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Teens who go to school near fast food joints are more likely to be fat, according to a report coming out of California. The Los Angeles Times reports this morning of an eight-year study of more than one million California teens. The university researchers found that having a fast food restaurant was within easy walking distance of a school (530 feet) resulted in a 5.2 percent increase in obesity. The correlation disappeared when fast-food joints were farther from the campus.

The study didn’t break down rural versus urban schools, but a recent National Public Radio report told us that obesity was now a particular problem in rural areas. (The report told of how Fossil, Oregon, went on a town-wide weight loss program.)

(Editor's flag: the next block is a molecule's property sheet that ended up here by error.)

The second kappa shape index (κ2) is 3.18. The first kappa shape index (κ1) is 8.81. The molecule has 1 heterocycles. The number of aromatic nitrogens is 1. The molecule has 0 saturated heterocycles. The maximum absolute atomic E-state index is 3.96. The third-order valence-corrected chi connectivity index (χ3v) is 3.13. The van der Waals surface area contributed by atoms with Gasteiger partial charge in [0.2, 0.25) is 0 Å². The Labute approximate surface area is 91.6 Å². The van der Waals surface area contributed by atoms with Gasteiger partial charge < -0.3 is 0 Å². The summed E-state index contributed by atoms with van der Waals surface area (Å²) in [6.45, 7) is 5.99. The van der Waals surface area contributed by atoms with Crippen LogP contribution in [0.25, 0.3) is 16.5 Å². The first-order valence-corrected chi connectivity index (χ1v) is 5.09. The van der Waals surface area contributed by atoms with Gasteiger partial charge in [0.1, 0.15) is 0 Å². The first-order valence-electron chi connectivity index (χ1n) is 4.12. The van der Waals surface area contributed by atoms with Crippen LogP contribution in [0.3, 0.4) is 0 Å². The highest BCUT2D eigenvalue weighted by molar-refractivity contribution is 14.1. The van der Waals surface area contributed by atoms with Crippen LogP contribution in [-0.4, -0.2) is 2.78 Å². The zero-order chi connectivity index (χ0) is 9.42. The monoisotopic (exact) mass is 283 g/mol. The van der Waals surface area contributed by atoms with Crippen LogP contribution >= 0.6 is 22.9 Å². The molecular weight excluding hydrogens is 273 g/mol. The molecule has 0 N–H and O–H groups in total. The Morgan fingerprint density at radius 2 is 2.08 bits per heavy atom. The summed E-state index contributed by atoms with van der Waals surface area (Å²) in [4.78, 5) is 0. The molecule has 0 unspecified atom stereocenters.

In the California teen study, women and Latinos showed the greatest gain in body fat. And the difference increased when Big Macs or Taco Bells were nearby. Inevitably, the researchers suggested that cities consider banning fast-food restaurants from locating near schools, much as liquor stores are restricted. California schools no longer serve sodas or junk food. And some schools there have banned bake sales. Los Angels has a one year moratorium on new fast-food outlets in a 32-square-mile area of South LA.

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